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J Neurophysiol. 1985 Oct;54(4):887-99.

The vestibuloocular reflex of the adult flatfish. I. Oculomotor organization.

Abstract

The flatfish species constitute a natural paradigm for investigating adaptive changes in the vertebrate central nervous system. During metamorphosis all species of flatfish experience a 90 degree change in orientation between their vestibular and extraocular coordinate axes. As a result, the optic axes of both eyes maintain their orientation with respect to earth horizontal, but the horizontal semicircular canals become oriented vertically. Since the flatfish propels its body with the same swimming movements when referenced to the body as a normal fish, the horizontal canals are exposed to identical accelerations, but in the flatfish these accelerations occur in a vertical plane. The appropriate compensatory eye movements are simultaneous rotations of both eyes forward or backward (i.e., parallel), in contrast to the symmetric eye movements in upright fish (i.e., one eye moves forward, the other backward). Therefore, changes in the extraocular muscle arrangement and/or the neuronal connectivity are required. This study describes the peripheral and central oculomotor organization in the adult winter flounder, Pseudopleuronectes americanus. At the level of the peripheral oculomotor apparatus, the sizes of the horizontal extraocular muscles (lateral and medial rectus) were considerably smaller than those of the vertical eye muscles, as quantified by fiber counts and area measurements of cross sections of individual muscles. However, the spatial orientations and the kinematic characteristics of all six extraocular muscles were not different from those described in comparable lateral-eyed animals. There were no detectable asymmetries between the left and the right eye. Central oculomotor organization was investigated by extracellular horseradish peroxidase injections into individual eye muscles. Commonly described distributions of extraocular motor neurons in the oculomotor, trochlear, and abducens nuclei were found. These motor neuron pools consisted of two contralateral (superior rectus and superior oblique) and four ipsilateral populations (inferior oblique, inferior rectus, medial rectus, and lateral rectus). The labeled cells formed distinct motor neuron populations, which overlapped little. As expected, the numbers of labeled motoneurons differed in horizontal and vertical eye movers. The numerical difference was especially prominent in comparing the abducens nucleus with one of the vertical recti subdivisions. Nevertheless, there was bilateral symmetry between the motoneurons projecting to the left and right eyes.(ABSTRACT TRUNCATED AT 400 WORDS)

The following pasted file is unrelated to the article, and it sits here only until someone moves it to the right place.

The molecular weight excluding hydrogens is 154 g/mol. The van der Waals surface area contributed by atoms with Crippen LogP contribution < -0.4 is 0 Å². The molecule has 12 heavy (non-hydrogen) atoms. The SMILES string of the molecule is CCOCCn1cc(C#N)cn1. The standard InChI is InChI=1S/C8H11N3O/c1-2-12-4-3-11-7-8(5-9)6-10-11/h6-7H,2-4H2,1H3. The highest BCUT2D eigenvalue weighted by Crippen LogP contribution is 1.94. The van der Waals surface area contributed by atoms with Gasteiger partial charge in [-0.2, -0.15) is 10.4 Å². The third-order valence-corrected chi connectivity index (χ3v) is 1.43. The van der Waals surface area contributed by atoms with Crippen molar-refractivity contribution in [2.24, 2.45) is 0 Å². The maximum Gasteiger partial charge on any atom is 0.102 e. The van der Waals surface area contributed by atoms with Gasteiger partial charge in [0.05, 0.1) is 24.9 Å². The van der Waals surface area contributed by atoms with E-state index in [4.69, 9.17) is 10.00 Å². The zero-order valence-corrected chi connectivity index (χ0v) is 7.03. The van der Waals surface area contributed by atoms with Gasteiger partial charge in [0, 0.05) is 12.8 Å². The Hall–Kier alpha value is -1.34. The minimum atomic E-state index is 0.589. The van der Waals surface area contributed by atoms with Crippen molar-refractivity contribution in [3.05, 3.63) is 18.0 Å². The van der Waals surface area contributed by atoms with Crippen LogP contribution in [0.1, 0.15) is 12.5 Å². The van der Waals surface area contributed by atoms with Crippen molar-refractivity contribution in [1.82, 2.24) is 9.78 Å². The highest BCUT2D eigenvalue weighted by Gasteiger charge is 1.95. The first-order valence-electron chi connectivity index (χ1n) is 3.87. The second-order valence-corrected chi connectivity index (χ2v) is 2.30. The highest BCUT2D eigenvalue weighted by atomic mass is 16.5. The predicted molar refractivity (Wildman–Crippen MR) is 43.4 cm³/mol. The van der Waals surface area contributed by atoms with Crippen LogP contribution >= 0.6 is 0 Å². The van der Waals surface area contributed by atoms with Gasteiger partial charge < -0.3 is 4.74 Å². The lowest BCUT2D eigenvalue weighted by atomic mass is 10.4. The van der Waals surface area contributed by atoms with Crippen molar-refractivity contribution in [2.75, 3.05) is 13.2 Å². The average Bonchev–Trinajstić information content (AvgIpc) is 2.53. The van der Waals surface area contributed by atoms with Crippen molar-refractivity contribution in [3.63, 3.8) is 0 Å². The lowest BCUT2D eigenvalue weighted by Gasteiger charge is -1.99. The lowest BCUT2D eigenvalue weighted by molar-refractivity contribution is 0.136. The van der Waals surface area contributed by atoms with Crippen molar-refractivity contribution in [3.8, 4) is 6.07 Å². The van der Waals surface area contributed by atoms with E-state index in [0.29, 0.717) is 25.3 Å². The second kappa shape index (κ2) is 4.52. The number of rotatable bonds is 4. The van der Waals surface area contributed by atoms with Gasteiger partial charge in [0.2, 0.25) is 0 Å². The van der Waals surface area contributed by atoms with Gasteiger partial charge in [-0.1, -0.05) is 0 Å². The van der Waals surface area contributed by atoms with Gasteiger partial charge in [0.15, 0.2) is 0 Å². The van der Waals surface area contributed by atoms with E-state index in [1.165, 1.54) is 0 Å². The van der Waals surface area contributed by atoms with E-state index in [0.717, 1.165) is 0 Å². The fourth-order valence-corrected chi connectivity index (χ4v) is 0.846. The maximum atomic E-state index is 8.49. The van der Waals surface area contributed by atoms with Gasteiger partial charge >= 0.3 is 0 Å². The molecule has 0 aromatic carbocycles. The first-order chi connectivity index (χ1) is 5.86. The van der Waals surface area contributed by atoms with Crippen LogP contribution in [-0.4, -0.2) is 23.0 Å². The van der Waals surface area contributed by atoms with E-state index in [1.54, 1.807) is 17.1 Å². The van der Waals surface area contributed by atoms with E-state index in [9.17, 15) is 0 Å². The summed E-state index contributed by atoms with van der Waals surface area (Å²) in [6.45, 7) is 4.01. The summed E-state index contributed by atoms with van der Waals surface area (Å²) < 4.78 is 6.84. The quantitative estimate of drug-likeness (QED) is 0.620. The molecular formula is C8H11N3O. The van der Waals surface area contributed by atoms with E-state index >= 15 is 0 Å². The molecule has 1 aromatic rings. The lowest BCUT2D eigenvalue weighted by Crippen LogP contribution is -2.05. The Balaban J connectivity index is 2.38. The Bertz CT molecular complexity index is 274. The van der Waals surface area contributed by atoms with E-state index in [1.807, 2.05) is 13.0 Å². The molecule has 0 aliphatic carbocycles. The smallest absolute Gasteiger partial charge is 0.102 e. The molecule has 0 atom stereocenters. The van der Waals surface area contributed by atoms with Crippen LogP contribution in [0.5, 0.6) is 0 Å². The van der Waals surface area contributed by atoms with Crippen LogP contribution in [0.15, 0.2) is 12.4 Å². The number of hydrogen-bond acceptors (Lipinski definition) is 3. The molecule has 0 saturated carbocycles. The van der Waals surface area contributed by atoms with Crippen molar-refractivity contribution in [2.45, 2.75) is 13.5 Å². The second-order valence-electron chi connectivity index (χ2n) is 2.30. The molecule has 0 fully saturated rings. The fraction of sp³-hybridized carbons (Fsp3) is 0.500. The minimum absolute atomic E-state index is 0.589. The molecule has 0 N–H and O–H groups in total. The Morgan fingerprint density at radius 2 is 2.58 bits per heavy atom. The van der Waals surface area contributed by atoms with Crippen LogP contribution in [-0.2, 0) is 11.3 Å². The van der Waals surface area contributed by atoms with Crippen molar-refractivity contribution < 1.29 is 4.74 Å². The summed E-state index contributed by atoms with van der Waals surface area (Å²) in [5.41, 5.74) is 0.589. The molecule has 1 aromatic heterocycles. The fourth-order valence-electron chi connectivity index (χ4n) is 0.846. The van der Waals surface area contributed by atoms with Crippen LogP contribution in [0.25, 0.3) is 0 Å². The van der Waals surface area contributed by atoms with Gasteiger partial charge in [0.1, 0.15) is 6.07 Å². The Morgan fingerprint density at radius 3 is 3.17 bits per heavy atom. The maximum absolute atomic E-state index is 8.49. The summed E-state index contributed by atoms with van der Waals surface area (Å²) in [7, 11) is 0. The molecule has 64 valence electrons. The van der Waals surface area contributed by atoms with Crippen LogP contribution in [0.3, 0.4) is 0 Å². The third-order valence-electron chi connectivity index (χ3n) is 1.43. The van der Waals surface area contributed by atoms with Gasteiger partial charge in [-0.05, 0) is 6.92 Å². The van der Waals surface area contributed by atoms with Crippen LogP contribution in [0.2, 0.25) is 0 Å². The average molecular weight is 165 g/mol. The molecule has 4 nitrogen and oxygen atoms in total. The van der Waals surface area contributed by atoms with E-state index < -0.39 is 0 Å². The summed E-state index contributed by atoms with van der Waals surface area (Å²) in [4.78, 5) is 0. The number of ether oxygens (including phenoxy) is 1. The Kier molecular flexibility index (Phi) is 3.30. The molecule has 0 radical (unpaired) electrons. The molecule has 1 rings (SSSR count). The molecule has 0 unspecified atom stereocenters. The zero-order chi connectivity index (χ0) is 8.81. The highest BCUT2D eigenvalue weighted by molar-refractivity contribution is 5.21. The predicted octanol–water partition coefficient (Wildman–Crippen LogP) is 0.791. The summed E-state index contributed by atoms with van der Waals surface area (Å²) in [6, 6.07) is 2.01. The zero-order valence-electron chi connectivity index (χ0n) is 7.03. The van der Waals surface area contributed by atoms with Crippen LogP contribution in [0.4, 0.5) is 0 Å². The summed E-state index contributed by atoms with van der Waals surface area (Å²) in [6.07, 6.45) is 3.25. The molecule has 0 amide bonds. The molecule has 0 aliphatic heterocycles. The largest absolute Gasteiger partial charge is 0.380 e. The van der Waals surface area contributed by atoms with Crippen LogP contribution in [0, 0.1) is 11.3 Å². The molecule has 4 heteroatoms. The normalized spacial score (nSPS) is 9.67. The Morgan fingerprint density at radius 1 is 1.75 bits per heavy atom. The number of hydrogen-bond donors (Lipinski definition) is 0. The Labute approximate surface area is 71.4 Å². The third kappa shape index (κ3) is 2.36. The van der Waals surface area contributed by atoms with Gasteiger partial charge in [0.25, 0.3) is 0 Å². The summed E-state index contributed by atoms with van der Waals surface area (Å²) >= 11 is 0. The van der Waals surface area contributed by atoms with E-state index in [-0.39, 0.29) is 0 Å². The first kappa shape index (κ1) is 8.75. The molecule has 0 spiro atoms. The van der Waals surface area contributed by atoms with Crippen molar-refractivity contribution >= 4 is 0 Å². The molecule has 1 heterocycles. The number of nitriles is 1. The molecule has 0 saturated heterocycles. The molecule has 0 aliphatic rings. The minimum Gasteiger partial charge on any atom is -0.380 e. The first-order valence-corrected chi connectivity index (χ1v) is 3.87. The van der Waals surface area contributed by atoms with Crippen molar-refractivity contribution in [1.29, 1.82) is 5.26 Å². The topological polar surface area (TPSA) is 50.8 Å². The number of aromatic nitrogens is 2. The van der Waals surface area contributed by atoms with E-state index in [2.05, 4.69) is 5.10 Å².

PMID:
3877792
[Indexed for MEDLINE]
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